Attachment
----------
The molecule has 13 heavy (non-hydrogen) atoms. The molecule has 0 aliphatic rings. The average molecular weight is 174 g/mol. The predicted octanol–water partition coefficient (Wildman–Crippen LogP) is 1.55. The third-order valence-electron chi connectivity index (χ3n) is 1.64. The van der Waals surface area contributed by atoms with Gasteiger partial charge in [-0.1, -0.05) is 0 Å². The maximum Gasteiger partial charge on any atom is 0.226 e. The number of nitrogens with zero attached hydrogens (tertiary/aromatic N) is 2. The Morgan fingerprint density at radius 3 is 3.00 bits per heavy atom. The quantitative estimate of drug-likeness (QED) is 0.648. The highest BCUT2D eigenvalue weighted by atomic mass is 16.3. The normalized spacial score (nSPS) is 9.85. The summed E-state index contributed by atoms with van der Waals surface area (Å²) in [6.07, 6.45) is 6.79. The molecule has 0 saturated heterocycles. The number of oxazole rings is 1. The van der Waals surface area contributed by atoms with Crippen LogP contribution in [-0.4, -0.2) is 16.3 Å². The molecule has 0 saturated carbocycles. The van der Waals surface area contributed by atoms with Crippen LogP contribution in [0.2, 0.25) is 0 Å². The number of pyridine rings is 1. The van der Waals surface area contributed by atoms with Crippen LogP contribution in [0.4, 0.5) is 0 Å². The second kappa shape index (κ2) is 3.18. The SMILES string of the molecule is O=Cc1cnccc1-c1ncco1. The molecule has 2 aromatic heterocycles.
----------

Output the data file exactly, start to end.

The molecule has 13 heavy (non-hydrogen) atoms. The molecule has 0 aliphatic rings. The average molecular weight is 174 g/mol. The predicted octanol–water partition coefficient (Wildman–Crippen LogP) is 1.55. The third-order valence-electron chi connectivity index (χ3n) is 1.64. The van der Waals surface area contributed by atoms with Gasteiger partial charge in [-0.1, -0.05) is 0 Å². The maximum Gasteiger partial charge on any atom is 0.226 e. The number of nitrogens with zero attached hydrogens (tertiary/aromatic N) is 2. The Morgan fingerprint density at radius 3 is 3.00 bits per heavy atom. The quantitative estimate of drug-likeness (QED) is 0.648. The highest BCUT2D eigenvalue weighted by atomic mass is 16.3. The normalized spacial score (nSPS) is 9.85. The summed E-state index contributed by atoms with van der Waals surface area (Å²) in [6.07, 6.45) is 6.79. The molecule has 0 saturated heterocycles. The number of oxazole rings is 1. The van der Waals surface area contributed by atoms with Crippen LogP contribution in [-0.4, -0.2) is 16.3 Å². The molecule has 0 saturated carbocycles. The van der Waals surface area contributed by atoms with Crippen LogP contribution in [0.2, 0.25) is 0 Å². The number of pyridine rings is 1. The van der Waals surface area contributed by atoms with Crippen LogP contribution in [0.4, 0.5) is 0 Å². The second kappa shape index (κ2) is 3.18. The SMILES string of the molecule is O=Cc1cnccc1-c1ncco1. The molecule has 2 aromatic heterocycles.